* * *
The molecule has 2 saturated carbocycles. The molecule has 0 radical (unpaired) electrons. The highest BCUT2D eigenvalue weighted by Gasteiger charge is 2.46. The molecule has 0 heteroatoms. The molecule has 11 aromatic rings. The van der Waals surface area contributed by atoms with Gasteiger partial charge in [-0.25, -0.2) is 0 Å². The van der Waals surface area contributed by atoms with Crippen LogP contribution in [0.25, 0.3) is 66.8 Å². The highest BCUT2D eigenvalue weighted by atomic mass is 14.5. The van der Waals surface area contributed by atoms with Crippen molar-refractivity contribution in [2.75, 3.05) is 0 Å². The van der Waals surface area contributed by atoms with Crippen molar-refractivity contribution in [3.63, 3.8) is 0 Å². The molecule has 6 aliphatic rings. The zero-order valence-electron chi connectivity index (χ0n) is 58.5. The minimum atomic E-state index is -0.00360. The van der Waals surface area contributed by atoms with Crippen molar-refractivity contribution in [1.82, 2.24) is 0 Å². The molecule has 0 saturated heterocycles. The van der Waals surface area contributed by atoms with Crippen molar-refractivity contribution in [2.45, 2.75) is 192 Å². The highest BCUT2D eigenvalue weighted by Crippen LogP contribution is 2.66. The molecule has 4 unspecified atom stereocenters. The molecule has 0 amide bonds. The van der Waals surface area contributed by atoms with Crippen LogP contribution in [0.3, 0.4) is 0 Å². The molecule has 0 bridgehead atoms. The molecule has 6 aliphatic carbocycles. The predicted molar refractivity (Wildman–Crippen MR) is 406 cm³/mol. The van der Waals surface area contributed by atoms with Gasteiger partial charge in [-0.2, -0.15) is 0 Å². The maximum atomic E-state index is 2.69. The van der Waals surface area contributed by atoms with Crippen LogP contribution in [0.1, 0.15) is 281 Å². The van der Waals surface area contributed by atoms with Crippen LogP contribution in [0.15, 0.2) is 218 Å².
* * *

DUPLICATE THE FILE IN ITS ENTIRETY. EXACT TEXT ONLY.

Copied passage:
The molecule has 2 saturated carbocycles. The molecule has 0 radical (unpaired) electrons. The highest BCUT2D eigenvalue weighted by Gasteiger charge is 2.46. The molecule has 0 heteroatoms. The molecule has 11 aromatic rings. The van der Waals surface area contributed by atoms with Gasteiger partial charge in [-0.25, -0.2) is 0 Å². The van der Waals surface area contributed by atoms with Crippen LogP contribution in [0.25, 0.3) is 66.8 Å². The highest BCUT2D eigenvalue weighted by atomic mass is 14.5. The van der Waals surface area contributed by atoms with Crippen molar-refractivity contribution in [2.75, 3.05) is 0 Å². The van der Waals surface area contributed by atoms with Crippen molar-refractivity contribution in [3.63, 3.8) is 0 Å². The molecule has 6 aliphatic rings. The zero-order valence-electron chi connectivity index (χ0n) is 58.5. The minimum atomic E-state index is -0.00360. The van der Waals surface area contributed by atoms with Crippen molar-refractivity contribution in [1.82, 2.24) is 0 Å². The molecule has 0 saturated heterocycles. The van der Waals surface area contributed by atoms with Crippen molar-refractivity contribution in [2.45, 2.75) is 192 Å². The highest BCUT2D eigenvalue weighted by Crippen LogP contribution is 2.66. The molecule has 4 unspecified atom stereocenters. The molecule has 0 amide bonds. The van der Waals surface area contributed by atoms with Crippen LogP contribution in [0.3, 0.4) is 0 Å². The molecule has 0 bridgehead atoms. The molecule has 6 aliphatic carbocycles. The predicted molar refractivity (Wildman–Crippen MR) is 406 cm³/mol. The van der Waals surface area contributed by atoms with Gasteiger partial charge in [-0.2, -0.15) is 0 Å². The maximum atomic E-state index is 2.69. The van der Waals surface area contributed by atoms with Crippen LogP contribution in [0.1, 0.15) is 281 Å². The van der Waals surface area contributed by atoms with Crippen LogP contribution in [0.15, 0.2) is 218 Å².